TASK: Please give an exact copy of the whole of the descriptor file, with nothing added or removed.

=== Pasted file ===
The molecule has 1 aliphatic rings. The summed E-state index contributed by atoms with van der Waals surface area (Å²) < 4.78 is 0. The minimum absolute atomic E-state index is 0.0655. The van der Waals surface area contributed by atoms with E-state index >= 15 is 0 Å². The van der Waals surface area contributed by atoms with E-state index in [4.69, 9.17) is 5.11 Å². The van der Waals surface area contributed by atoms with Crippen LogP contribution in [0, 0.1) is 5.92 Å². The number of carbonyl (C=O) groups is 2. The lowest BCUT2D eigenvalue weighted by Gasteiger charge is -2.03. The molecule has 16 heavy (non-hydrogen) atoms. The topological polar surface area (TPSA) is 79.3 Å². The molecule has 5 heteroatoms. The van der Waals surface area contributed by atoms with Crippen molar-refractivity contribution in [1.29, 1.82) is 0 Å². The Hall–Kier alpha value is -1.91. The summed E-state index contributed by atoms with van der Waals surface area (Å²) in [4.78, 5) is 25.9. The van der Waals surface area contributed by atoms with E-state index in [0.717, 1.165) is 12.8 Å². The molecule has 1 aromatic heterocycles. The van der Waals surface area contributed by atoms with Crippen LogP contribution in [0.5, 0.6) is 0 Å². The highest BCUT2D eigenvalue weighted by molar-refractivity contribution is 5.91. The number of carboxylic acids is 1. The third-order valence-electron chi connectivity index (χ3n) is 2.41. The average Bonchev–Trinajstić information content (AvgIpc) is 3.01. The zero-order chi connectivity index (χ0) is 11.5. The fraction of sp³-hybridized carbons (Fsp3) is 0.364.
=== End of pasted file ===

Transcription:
The molecule has 1 aliphatic rings. The summed E-state index contributed by atoms with van der Waals surface area (Å²) < 4.78 is 0. The minimum absolute atomic E-state index is 0.0655. The van der Waals surface area contributed by atoms with E-state index >= 15 is 0 Å². The van der Waals surface area contributed by atoms with E-state index in [4.69, 9.17) is 5.11 Å². The van der Waals surface area contributed by atoms with Crippen LogP contribution in [0, 0.1) is 5.92 Å². The number of carbonyl (C=O) groups is 2. The lowest BCUT2D eigenvalue weighted by Gasteiger charge is -2.03. The molecule has 16 heavy (non-hydrogen) atoms. The topological polar surface area (TPSA) is 79.3 Å². The molecule has 5 heteroatoms. The van der Waals surface area contributed by atoms with Crippen molar-refractivity contribution in [1.29, 1.82) is 0 Å². The Hall–Kier alpha value is -1.91. The summed E-state index contributed by atoms with van der Waals surface area (Å²) in [4.78, 5) is 25.9. The van der Waals surface area contributed by atoms with E-state index in [0.717, 1.165) is 12.8 Å². The molecule has 1 aromatic heterocycles. The van der Waals surface area contributed by atoms with Crippen LogP contribution in [0.5, 0.6) is 0 Å². The highest BCUT2D eigenvalue weighted by molar-refractivity contribution is 5.91. The number of carboxylic acids is 1. The third-order valence-electron chi connectivity index (χ3n) is 2.41. The average Bonchev–Trinajstić information content (AvgIpc) is 3.01. The zero-order chi connectivity index (χ0) is 11.5. The fraction of sp³-hybridized carbons (Fsp3) is 0.364.